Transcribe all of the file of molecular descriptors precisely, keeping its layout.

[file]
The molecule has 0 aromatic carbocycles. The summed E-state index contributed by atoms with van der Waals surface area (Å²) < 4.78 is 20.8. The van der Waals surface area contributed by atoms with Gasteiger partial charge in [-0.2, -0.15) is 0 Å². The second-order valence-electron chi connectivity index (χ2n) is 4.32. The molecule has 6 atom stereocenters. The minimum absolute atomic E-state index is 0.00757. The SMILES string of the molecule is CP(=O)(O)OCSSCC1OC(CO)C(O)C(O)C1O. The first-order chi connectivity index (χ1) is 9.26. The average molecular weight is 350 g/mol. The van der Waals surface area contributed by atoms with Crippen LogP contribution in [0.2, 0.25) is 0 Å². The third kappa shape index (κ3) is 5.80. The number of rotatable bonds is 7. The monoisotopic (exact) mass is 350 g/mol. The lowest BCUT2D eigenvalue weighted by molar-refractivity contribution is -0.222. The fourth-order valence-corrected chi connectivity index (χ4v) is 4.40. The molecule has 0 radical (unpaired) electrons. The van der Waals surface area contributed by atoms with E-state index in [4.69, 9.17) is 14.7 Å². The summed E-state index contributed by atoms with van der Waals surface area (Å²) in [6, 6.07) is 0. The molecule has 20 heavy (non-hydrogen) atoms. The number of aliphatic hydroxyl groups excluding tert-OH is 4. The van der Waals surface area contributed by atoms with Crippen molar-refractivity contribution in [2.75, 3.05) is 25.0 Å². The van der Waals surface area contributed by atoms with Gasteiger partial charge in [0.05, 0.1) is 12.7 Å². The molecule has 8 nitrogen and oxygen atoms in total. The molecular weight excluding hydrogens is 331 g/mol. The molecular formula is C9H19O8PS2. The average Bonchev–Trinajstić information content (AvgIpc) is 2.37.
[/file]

The molecule has 0 aromatic carbocycles. The summed E-state index contributed by atoms with van der Waals surface area (Å²) < 4.78 is 20.8. The van der Waals surface area contributed by atoms with Gasteiger partial charge in [-0.2, -0.15) is 0 Å². The second-order valence-electron chi connectivity index (χ2n) is 4.32. The molecule has 6 atom stereocenters. The minimum absolute atomic E-state index is 0.00757. The SMILES string of the molecule is CP(=O)(O)OCSSCC1OC(CO)C(O)C(O)C1O. The first-order chi connectivity index (χ1) is 9.26. The average molecular weight is 350 g/mol. The van der Waals surface area contributed by atoms with Crippen LogP contribution in [0.2, 0.25) is 0 Å². The third kappa shape index (κ3) is 5.80. The number of rotatable bonds is 7. The monoisotopic (exact) mass is 350 g/mol. The lowest BCUT2D eigenvalue weighted by molar-refractivity contribution is -0.222. The fourth-order valence-corrected chi connectivity index (χ4v) is 4.40. The molecule has 0 radical (unpaired) electrons. The van der Waals surface area contributed by atoms with E-state index in [4.69, 9.17) is 14.7 Å². The summed E-state index contributed by atoms with van der Waals surface area (Å²) in [6, 6.07) is 0. The molecule has 20 heavy (non-hydrogen) atoms. The number of aliphatic hydroxyl groups excluding tert-OH is 4. The van der Waals surface area contributed by atoms with Crippen molar-refractivity contribution in [2.75, 3.05) is 25.0 Å². The van der Waals surface area contributed by atoms with Gasteiger partial charge in [0.05, 0.1) is 12.7 Å². The molecule has 8 nitrogen and oxygen atoms in total. The molecular weight excluding hydrogens is 331 g/mol. The molecular formula is C9H19O8PS2. The average Bonchev–Trinajstić information content (AvgIpc) is 2.37.